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Greatness in the grotto

We had no idea what to expect as we trotted across the hot sand of the harbour of Palinuro, a small town south of Naples on the naturally beautiful and unspoilt Cilento Coast.  Across the bay we could see the Cape of Palinuro stretching out into a balmy blue sea lapping against its rugged edges.  Our boatman, who spoke no English at all, managed to divide us into two groups of ten and sent the second group to his colleague’s boat nearby.  My group clambered into a small, open, motorised wooden boat and we chugged off across the the clear salty water, all we knew was that we were goint to visit the grottoes of Palinuro – and the only way to do this was by boat.

Initially we headed straight out to sea towards the end of the cape.  On the way we passed a large rocky island which our boatman managed to convey to us was colled “The Rabbit”.  Mmmm with a stretch of the imagination one could just visualise a hunched up rabbit.  Soon after that we entered our first grotto, gliding slowly through the low narrow entrance.  This was called the Grotto of Blood and our boatman used his powerful beam to pick out the garish red stains on the wall s that were reminiscent of dripping blood, an image reflected in the bright red vegetation just below the surface of the crystal clear water.  A ‘crocodile’ lazing in the shallows was also picked up in the torchlight.  My companions gasped in wonder, I relaxed as I realised none of them suffered from either sea sickness or claustrophobia!

The Cape of Palinuro

As we were about to round the cape our boatman indicated that we needed to have our cameras ready and kept pointing up to the top of the sheer rocky cliffs.  Was it going to be animal, vegetable or mineral this amazing sight we were about to witness?  There was some excited chatter which the boatman frowned on so anxious was he to get the right moment – he kept acting camera at the ready, finger poised to click the shutter.  Suddenly there it was, a huge round hole in the cliffs and through the hole we could see what looked like a lighthouse – there was just a fleeting second to capture this image before the ‘lighthouse’ disappeared.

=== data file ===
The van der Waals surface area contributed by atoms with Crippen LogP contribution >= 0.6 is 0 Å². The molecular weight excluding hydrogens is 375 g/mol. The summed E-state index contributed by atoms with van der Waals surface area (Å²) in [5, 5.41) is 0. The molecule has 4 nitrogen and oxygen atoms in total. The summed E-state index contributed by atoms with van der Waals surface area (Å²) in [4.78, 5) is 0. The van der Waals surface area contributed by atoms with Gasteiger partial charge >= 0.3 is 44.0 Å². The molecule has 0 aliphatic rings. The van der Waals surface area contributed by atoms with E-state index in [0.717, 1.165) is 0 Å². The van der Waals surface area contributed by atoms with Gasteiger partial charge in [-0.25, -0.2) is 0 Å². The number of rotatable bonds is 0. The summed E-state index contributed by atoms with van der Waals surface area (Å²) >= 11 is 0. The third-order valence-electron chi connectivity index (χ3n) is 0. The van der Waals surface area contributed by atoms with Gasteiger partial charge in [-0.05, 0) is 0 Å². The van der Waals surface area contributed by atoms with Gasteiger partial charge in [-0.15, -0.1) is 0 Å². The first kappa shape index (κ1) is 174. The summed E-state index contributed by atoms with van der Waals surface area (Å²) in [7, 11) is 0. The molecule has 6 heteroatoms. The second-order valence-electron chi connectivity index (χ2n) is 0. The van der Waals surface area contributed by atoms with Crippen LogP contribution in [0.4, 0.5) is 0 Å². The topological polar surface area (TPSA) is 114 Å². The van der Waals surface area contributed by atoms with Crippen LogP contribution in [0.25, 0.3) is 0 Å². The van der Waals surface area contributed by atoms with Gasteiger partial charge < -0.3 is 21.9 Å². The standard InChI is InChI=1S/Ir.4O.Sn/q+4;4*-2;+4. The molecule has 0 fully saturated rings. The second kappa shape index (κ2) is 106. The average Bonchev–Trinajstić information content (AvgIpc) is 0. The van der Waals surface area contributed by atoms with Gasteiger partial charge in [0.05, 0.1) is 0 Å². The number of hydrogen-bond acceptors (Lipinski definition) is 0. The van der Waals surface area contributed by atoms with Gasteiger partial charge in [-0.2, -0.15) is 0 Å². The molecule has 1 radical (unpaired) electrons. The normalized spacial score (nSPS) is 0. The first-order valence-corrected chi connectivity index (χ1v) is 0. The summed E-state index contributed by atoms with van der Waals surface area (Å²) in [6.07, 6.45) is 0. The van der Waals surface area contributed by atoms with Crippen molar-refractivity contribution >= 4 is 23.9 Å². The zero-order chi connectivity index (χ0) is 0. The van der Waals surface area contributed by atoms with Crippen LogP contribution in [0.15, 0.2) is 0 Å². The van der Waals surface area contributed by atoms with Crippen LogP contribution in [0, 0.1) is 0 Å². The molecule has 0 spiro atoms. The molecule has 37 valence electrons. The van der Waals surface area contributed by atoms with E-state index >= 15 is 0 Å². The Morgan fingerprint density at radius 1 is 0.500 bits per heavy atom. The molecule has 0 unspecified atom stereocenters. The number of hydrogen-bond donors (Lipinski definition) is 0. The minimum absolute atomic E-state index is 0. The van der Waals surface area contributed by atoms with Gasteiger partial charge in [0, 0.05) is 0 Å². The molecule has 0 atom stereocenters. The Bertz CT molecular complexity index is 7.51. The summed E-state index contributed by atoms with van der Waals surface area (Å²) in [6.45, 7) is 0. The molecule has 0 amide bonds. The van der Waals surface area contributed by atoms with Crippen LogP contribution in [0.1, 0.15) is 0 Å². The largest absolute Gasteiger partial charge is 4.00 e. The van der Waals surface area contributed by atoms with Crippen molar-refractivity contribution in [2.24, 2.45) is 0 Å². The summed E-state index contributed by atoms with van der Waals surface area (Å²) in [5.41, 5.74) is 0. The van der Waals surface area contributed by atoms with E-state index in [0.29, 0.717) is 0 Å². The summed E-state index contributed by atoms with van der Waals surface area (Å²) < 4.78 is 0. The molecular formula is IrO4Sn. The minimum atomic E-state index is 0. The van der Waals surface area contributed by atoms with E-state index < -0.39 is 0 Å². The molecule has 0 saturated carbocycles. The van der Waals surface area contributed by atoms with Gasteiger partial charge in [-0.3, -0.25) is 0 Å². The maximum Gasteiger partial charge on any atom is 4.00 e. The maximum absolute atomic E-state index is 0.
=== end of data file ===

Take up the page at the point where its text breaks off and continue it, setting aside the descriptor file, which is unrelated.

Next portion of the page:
Was that the climax of our trip, and so soon?  We lapsed into silence which lasted until we were inside the next grotto.  This was more difficult to navigate as the natural entrance had low hanging rocks and the boat had to twist and turn so soon quietness was penetrated by shouts of ‘mind your head!’.  Once inside this grotto we were unsure what we were looking for apart from the incredible landscape of stalagtites and stalagmites.  Our boaman then switched off his light and leant over the side of the boat to throw handfuls of water up into the air.  The drops of water sparkled like slivers of silver in the dim light, a phenomena that has earnt this cave the name, the Silver Grotto.

Back out into the open sea and a bit further along we go through another low entrance, our boatman points ahead of us, and we all gaze expectantly in that direction.  Suddenly three carved monks loom up through the gloom, eerily realistic: we are now in the Monks’ Grotto.

After coming out of this grotto our boat turns for home and we strip off and lay back for a spot of sunbathing thinking all the excitement is over.  As we near the harbour we notice some small boats gathered around a cave entrance that we have not investigated so far.  We assume they are divers as the area is very popular for this activity so we are surprised to find ouselves taking our place in the ‘queue’.  After a short while it is our turn. 

Grotta Azzura

Entering the Azure Grotto when the sun is high in the sky is a truly amazing experience because, once through the low narrow entrance one is suddenly surrounded by the most spectactulaar blue light that is reflected up through the water.   We are stunned by this spectacle, so unexpecteded and so memorable.

Finally we find ourselves back on shore and bidding farewell to our boatmen who have charged a very modest amount for this thrilling and enthralling experience.

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